I remember one time when we had her in a boat, I was lifting her onto the dock, and she became convinced I was pulling her into the water. It’s like this total death struggle—me trying to pull her up and her trying to pull me into the water. That’s what I find so amazing about this. It’s also metaphoric, right? We’re both trying to pull each other into this different reality and we have opposite realities. In some ways, I had to treat her the way you have to treat a child. It’s like, “You don’t understand. I understand, and I am pulling you back from danger.”

“How could I bring the hilarity and absurdity of Alzheimer’s and dementia into a movie? Because that’s what we all want from movies. We can’t only cry in life because it’s just too painful.”

A new approach to aging

U of U Health: The film finds you reconfiguring a new approach to death. As a parent yourself, how have you shared that with your kids?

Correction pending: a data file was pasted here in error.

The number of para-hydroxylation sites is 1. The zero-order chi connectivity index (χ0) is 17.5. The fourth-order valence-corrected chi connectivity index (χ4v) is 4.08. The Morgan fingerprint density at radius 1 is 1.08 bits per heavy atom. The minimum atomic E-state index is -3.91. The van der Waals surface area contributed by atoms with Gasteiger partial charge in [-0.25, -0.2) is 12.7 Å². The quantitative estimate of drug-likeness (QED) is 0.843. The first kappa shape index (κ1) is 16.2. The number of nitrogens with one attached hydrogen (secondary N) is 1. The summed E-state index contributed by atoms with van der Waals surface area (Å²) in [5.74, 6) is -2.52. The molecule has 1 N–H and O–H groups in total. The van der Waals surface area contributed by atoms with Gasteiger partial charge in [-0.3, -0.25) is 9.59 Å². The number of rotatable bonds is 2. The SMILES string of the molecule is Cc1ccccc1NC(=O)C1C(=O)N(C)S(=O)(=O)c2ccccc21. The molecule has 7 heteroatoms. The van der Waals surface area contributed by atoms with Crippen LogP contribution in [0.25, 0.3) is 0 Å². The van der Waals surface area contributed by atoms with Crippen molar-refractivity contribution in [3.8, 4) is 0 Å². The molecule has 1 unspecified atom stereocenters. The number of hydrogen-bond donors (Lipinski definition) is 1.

KJ: Before I had kids, I thought that you just had one conversation about an important topic. Of course, what I have learned is that at each age or moment of their emotional understanding, you revisit things. In this process of making the film with my father, we talk all the time about his death. I feel like my children will never be prepared for their grandfather’s death, and yet we’ve talked about how Grandpa can trip and fall and hit his head and die, and he will not ever speak to them again . . . Most kids don’t know that ahead of time. They only learn it once they experience it.

In some ways, we’ve done this pre-traumatic stress therapy. We’ve played around with it and had a period when we were brainstorming about what kind of stunt would be the stunt that killed my father. The kids were coming up with these crazy ideas based on cartoons and movies, and they were so excited to offer them: “We could have an anvil drop on his head . . . and then Grandpa would trip here and roll down the hill.”

I remember one time we were at this restaurant and the kids were supplying me with all these ideas about how we could kill Grandpa. And I suddenly looked over and there’s a woman overhearing the conversation! But it’s been great. I think there’s a way in which the kids understand we’ll only have him for a certain time frame. We don’t know what that is, but they have an idea that that is possible as opposed to only experiencing it as a traumatic event.

U of U Health: That’s beautiful.